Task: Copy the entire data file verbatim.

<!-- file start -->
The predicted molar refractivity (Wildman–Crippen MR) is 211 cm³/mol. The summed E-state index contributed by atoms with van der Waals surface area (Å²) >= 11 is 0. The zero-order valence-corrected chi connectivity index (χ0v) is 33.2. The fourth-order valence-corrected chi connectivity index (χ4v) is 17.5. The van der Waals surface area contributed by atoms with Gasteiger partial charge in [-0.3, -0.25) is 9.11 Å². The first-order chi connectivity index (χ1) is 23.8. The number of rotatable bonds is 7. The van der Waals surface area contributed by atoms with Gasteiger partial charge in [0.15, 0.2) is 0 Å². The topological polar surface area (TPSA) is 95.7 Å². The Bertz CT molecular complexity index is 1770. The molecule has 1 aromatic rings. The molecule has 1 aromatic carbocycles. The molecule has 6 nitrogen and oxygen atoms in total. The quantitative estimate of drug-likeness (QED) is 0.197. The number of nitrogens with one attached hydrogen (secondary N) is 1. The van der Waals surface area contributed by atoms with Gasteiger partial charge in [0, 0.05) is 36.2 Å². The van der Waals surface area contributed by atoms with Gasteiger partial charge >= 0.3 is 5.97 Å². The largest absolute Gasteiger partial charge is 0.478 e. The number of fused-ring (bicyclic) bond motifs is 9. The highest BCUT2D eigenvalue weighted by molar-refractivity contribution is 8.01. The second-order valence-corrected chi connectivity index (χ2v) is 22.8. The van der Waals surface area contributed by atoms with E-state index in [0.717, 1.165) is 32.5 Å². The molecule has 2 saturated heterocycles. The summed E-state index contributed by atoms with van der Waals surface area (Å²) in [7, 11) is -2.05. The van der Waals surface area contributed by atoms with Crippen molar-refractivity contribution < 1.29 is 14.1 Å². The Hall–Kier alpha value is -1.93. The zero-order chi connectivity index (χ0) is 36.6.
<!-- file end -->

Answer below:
The predicted molar refractivity (Wildman–Crippen MR) is 211 cm³/mol. The summed E-state index contributed by atoms with van der Waals surface area (Å²) >= 11 is 0. The zero-order valence-corrected chi connectivity index (χ0v) is 33.2. The fourth-order valence-corrected chi connectivity index (χ4v) is 17.5. The van der Waals surface area contributed by atoms with Gasteiger partial charge in [-0.3, -0.25) is 9.11 Å². The first-order chi connectivity index (χ1) is 23.8. The number of rotatable bonds is 7. The van der Waals surface area contributed by atoms with Gasteiger partial charge in [0.15, 0.2) is 0 Å². The topological polar surface area (TPSA) is 95.7 Å². The Bertz CT molecular complexity index is 1770. The molecule has 1 aromatic rings. The molecule has 1 aromatic carbocycles. The molecule has 6 nitrogen and oxygen atoms in total. The quantitative estimate of drug-likeness (QED) is 0.197. The number of nitrogens with one attached hydrogen (secondary N) is 1. The van der Waals surface area contributed by atoms with Gasteiger partial charge in [0, 0.05) is 36.2 Å². The van der Waals surface area contributed by atoms with Gasteiger partial charge >= 0.3 is 5.97 Å². The largest absolute Gasteiger partial charge is 0.478 e. The number of fused-ring (bicyclic) bond motifs is 9. The highest BCUT2D eigenvalue weighted by molar-refractivity contribution is 8.01. The second-order valence-corrected chi connectivity index (χ2v) is 22.8. The van der Waals surface area contributed by atoms with E-state index in [0.717, 1.165) is 32.5 Å². The molecule has 2 saturated heterocycles. The summed E-state index contributed by atoms with van der Waals surface area (Å²) in [7, 11) is -2.05. The van der Waals surface area contributed by atoms with Crippen molar-refractivity contribution < 1.29 is 14.1 Å². The Hall–Kier alpha value is -1.93. The zero-order chi connectivity index (χ0) is 36.6.